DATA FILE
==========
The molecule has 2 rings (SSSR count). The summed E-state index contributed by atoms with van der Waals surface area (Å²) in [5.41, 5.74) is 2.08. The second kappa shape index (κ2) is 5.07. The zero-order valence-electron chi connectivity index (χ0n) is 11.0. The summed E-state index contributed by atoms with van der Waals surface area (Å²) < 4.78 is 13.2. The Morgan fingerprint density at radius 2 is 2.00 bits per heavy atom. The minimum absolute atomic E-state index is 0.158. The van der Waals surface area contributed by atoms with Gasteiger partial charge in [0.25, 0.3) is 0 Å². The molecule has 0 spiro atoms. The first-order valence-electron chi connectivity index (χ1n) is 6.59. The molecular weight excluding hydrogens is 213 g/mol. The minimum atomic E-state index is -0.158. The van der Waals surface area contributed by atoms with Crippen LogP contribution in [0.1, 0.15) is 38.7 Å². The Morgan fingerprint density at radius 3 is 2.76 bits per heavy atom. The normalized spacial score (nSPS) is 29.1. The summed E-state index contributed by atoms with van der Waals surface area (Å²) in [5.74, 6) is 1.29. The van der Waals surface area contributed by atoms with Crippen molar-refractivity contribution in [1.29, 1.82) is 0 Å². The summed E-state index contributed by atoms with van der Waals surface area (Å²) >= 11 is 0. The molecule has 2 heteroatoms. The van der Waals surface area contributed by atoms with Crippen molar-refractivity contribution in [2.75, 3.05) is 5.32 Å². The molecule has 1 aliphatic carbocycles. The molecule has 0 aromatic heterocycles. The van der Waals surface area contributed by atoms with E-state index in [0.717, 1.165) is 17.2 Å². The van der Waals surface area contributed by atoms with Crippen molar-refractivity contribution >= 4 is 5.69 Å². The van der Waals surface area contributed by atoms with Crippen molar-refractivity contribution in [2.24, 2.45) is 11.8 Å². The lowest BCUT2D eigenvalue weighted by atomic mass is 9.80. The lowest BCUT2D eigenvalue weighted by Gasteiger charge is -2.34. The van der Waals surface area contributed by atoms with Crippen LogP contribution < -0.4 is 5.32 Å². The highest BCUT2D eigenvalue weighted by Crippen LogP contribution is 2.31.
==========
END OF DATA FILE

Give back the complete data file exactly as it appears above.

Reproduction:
The molecule has 2 rings (SSSR count). The summed E-state index contributed by atoms with van der Waals surface area (Å²) in [5.41, 5.74) is 2.08. The second kappa shape index (κ2) is 5.07. The zero-order valence-electron chi connectivity index (χ0n) is 11.0. The summed E-state index contributed by atoms with van der Waals surface area (Å²) < 4.78 is 13.2. The Morgan fingerprint density at radius 2 is 2.00 bits per heavy atom. The minimum absolute atomic E-state index is 0.158. The van der Waals surface area contributed by atoms with Gasteiger partial charge in [0.25, 0.3) is 0 Å². The molecule has 0 spiro atoms. The first-order valence-electron chi connectivity index (χ1n) is 6.59. The molecular weight excluding hydrogens is 213 g/mol. The minimum atomic E-state index is -0.158. The van der Waals surface area contributed by atoms with Crippen LogP contribution in [0.1, 0.15) is 38.7 Å². The Morgan fingerprint density at radius 3 is 2.76 bits per heavy atom. The normalized spacial score (nSPS) is 29.1. The summed E-state index contributed by atoms with van der Waals surface area (Å²) in [5.74, 6) is 1.29. The van der Waals surface area contributed by atoms with Crippen molar-refractivity contribution in [1.29, 1.82) is 0 Å². The summed E-state index contributed by atoms with van der Waals surface area (Å²) >= 11 is 0. The molecule has 2 heteroatoms. The van der Waals surface area contributed by atoms with Crippen molar-refractivity contribution in [2.75, 3.05) is 5.32 Å². The molecule has 1 aliphatic carbocycles. The molecule has 0 aromatic heterocycles. The van der Waals surface area contributed by atoms with E-state index in [0.717, 1.165) is 17.2 Å². The van der Waals surface area contributed by atoms with Crippen molar-refractivity contribution >= 4 is 5.69 Å². The van der Waals surface area contributed by atoms with Crippen molar-refractivity contribution in [2.24, 2.45) is 11.8 Å². The lowest BCUT2D eigenvalue weighted by atomic mass is 9.80. The lowest BCUT2D eigenvalue weighted by Gasteiger charge is -2.34. The van der Waals surface area contributed by atoms with Crippen LogP contribution < -0.4 is 5.32 Å². The highest BCUT2D eigenvalue weighted by Crippen LogP contribution is 2.31.